By Tim Hepher, David Shepardson and Eric M. Johnson
(Reuters) -Jet engine maker CFM International is facing industrial delays of six to eight weeks in the wake of supply-chain problems and some French labour unrest, but expects to claw most of this back by early in the fourth quarter, three people familiar with the matter told Reuters.
Co-owned by General Electric Co and France’s Safran, CFM is the largest jet engine maker by units sold, and powers three out of four narrowbody jets including all Boeing 737 MAX and about half of Airbus’ A320neo.
Some Airbus customers have been warned deliveries of aircraft, already partially delayed by European factory congestion, could be pushed back further as a result of the CFM engine delays, said the people, who asked not to be named.
Two of the people said there had also been delays in sending engines to Boeing though there were no immediate signs that this was affecting airplane deliveries. Boeing is building at a slower rate as it clears jets stored during a safety crisis.
“We are working diligently with our suppliers to mitigate supply-chain constraints, and we are closely coordinating with our air frame partners to accelerate delivery and meet customer demand,” a CFM spokesperson said in answer to a Reuters query.
An Airbus spokesman said it had nothing to add to recent supply-chain comments given with its quarterly results.
Airbus Chief Executive Guillaume Faury told analysts on May 4 that he saw “a lot of challenges” in the supply chain in the short term, but felt comfortable enough on the medium- to long-term outlook to press ahead with planned output increases.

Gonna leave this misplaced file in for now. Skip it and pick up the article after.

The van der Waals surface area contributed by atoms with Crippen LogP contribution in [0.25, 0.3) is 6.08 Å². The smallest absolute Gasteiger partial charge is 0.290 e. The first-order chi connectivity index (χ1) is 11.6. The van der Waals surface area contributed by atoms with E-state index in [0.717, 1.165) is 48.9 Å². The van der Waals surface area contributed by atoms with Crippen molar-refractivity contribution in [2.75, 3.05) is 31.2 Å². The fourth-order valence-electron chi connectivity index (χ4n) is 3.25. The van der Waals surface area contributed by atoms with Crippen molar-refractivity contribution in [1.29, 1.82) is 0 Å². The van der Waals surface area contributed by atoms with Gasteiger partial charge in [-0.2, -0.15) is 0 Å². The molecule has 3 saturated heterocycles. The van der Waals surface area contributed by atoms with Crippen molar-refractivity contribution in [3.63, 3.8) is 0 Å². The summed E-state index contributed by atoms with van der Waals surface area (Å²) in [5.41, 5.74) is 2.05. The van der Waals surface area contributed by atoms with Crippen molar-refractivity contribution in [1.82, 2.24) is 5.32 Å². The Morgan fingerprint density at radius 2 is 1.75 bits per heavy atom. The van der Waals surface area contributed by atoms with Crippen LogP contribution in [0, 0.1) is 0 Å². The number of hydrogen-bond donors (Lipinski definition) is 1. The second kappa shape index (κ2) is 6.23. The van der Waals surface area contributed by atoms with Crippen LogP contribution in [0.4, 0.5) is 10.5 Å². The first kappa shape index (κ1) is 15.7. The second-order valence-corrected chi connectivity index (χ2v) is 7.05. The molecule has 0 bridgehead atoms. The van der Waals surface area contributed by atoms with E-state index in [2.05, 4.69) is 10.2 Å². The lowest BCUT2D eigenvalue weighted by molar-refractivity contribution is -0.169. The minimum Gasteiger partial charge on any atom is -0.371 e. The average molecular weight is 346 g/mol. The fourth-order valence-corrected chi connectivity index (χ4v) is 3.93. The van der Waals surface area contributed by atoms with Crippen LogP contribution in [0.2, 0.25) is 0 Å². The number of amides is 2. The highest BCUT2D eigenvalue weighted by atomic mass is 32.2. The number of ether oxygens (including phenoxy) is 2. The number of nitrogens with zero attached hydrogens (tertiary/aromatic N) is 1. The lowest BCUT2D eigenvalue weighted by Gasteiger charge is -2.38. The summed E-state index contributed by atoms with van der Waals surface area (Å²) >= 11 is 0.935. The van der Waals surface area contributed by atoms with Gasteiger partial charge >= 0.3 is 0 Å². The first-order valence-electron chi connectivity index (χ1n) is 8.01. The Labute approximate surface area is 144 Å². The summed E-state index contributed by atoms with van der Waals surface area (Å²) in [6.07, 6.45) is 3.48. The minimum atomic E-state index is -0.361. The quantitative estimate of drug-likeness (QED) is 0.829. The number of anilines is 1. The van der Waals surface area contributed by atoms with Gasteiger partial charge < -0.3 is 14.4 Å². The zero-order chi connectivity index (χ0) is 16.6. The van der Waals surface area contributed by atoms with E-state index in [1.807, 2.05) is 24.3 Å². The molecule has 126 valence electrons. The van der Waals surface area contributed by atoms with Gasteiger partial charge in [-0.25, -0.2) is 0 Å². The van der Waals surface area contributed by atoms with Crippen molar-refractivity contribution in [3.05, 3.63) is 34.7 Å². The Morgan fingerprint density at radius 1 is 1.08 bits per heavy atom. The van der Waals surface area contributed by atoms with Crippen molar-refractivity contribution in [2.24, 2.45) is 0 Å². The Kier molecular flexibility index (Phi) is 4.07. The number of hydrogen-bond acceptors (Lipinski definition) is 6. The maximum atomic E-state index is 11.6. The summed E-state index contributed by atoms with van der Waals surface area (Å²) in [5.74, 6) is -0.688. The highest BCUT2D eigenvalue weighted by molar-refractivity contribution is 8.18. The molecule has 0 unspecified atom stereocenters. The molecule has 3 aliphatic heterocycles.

A Boeing spokesperson declined comment.
Shares in Airbus fell around 2% and Safran fell 3% in early trading on Tuesday.
Jefferies analyst Chloe Lemarie said supply disruptions had already been much discussed during the recent quarterly results season but 6-8-week delays “may be challenging” to recoup fully.
Airbus is likely to keep its forecast for 720 deliveries in 2022 but “there is likely only a very slim buffer” she said in a note to investors.
Two of the people said the CFM delays were mainly linked to supplier bottlenecks, but had been aggravated by recent industrial action in France. A third source said the recent Safran labour dispute was not the decisive factor, however.
Aerospace workers at Safran, a major supplier of other equipment including interiors and landing gear as well as the French pillar of the transatlantic CFM venture with GE, have held slowdowns or lightning stoppages over pay in recent months.
The French group awarded staff a 3% increase late last year as the industry began emerging from the COVID-19 crisis but unions say this is not enough to counter a spike in inflation. Safran has on average agreed to add a further 1%, they add.
CFM is not alone in wrestling with fractured supply chains. Aerospace companies worldwide have been counting the cost of supply-chain shortages. At the first-quarter results stage, GE said it was navigating supply-chain pressures, while Safran said supply chains and inflation were “two major watch items.”
Boeing said on May 11 that 737 production had been slowed by shortages of a single type of wiring connector.
Raytheon Technologies, whose Pratt & Whitney engines compete with CFM on the Airbus A320neo, said on April 26 it was facing supply-chain constraints across its business.
(Reporting by Tim Hepher in Paris, David Shepardson in Washington and Eric M. Johnson in Seattle; editing by Chris Reese and Jason Neely)